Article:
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Chinese firm's NBN ban not political: ASIO

Date

Ross Peake

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Security matters ... ASIO has hit back at claims Huawei was excluded from the NBN for political reasons.

Security matters ... ASIO has hit back at claims Huawei was excluded from the NBN for political reasons. Photo: Reuters

ASIO has hit back against claims that Chinese company Huawei, the Raiders' sponsor, was excluded from the national broadband network for political reasons.

The spy agency's head, David Irvine, told Senate estimates ASIO's advice to the government was ''based solely on security matters''.

He said the agency was carefully monitoring international developments regarding the company.

He was questioned by Liberal Cory Bernardi on the security assessment that resulted in the federal government banning the Chinese telecommunications giant from participating in multi-billion dollar contracts for the NBN.

Recently the United States House intelligence committee warned against long term security risks in doing business with Huawei.

The Canadian government has also indicated it will exclude the company from construction of a secure communications network because of possible security risks.

During the estimates hearing late on Tuesday, Senator Bernardi said it was reported Huawei Canadian spokesman Scott Bradley had suggested Australia's decision to bar Huawei from supplying the NBN was made for political rather than security reasons.

''He suggested that Australia was trying to 'cosy up to the United States right now in terms of our trade relationship','' Senator Bernardi said.

''Likewise, when asked about the comments made by Australia and the US about the security threat posed by Huawei, their Australian director of corporate affairs, Jeremy Mitchell, last week tweeted that it's all politics.

''Can I ask, is there any truth to the suggestion ASIO's advice to the government was based on anything other than potential security implications?''

Mr Irvine replied: ''ASIO's advice to government on this and other matters is based solely on security matters.''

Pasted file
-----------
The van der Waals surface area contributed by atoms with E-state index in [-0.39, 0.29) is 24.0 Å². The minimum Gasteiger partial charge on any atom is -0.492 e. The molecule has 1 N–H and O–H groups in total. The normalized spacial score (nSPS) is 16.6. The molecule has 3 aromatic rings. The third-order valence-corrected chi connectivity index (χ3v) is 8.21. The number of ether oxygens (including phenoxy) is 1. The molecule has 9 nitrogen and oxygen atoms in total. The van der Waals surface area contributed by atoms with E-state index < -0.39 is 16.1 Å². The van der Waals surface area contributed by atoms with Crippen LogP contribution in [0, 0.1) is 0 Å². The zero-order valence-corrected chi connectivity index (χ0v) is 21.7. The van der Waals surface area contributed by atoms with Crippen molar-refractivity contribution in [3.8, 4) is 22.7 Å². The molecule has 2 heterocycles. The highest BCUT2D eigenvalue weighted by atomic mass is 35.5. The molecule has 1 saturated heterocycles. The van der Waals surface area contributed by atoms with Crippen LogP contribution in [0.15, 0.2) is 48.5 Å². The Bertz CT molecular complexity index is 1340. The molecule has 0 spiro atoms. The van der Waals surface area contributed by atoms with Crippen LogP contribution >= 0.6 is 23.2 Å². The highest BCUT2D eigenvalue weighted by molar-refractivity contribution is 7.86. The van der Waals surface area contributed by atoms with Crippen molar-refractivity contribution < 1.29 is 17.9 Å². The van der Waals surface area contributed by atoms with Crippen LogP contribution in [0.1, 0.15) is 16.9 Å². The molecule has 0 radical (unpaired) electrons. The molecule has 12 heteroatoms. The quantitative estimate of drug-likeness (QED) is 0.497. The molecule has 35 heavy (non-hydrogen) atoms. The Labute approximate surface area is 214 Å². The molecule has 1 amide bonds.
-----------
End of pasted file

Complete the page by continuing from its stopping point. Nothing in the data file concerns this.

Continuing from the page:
Mr Irvine said he had not read the full report from the US House intelligence committee.

Asked if ASIO would expect to have access to the classified version of the report, Mr Irvine said: ''I would not be able to answer that.''

He said he did not believe the formation of an Australian board for Huawei would necessarily impact on ASIO's consideration of the security issues.

Senator Bernardi said yesterday: ''Given the suggestions from Huawei spin doctors that ASIO had a political agenda rather than a security one, I think it's important for our peak security body to be able to put their views on the record, to respond to the claims that have been made.''

Former Howard government minister Alexander Downer, who is a director of Huawei Australia, said he had not seen or heard any evidence of wrongdoing or risk posed by Huawei. ''The US congressional committee has failed to provide any in its report,'' he wrote in a newspaper report yesterday.

''It is merely supposition that Chinese companies in the telecommunications area are some sort of a threat to security.''

Mr Downer said the committee's inquiry focused on two companies that are headquartered in China, Huawei and ZTE, but turned a blind eye to the other major companies that are manufacturing, assembling and programming in China.

''Does the committee really expect us to believe that if the Chinese government were inclined to put vulnerabilities into the telco infrastructure, they would use only Huawei or ZTE?'' he said. ''This is not a Dick Smith 'buy local' campaign.

''If they did pursue such methods, they could just as easily use Alcatel-Lucent, Cisco Systems, Ericsson or Nokia Siemens equipment as well.

''Alcatel-Lucent's main Asian manufacturing plant is only a few kilometres down the road from Huawei's Shanghai campus.

''In fact, Alcatel-Lucent's factory is a joint venture, half-owned by the Chinese government.

''If the risk is real and China is the source of that risk, as outlined in the US report and the blocking of Huawei from the Australian national broadband network, then do they truly expect us to believe that these factories and workplaces are somehow not vulnerable?''

Huawei has previously claimed Australia could be in breach of its international trade obligations if it banned the company, while it branded the US Congress report  "China bashing".

25 comments

  • Funny that the US company CISCO has never been investigated by ASIO nor is it revealed that the US through its worldwide signals interception system has access to all Australian telephone and public data streams...Not Political Hahaha

    Commenter
    mike
    Date and time
    October 18, 2012, 11:18AM
    • mike

      The USA, UK, Australia, New Zealand and Canada are all participants in the Echelon signals inteligence system.

      You are quite correct the system has access to Aussie telephony and data streams along with all the other participants. This is not in dispute, however, the data is captured regardless of the communications architecture underpinning it.

      Commenter
      Huh?
      Date and time
      October 18, 2012, 12:04PM
    • or that microsoft, google and apple sift through every piece of our data (including full access to our hard drives ) on a daily basis. 100% legally and they brag about it. That google has been quietly buying up DNA ancestory companies getting hold of peoples DNA. And apple ipad is now compulsory in every school in australia where they can track everything your children do with the full support of the government. samsung not allowed.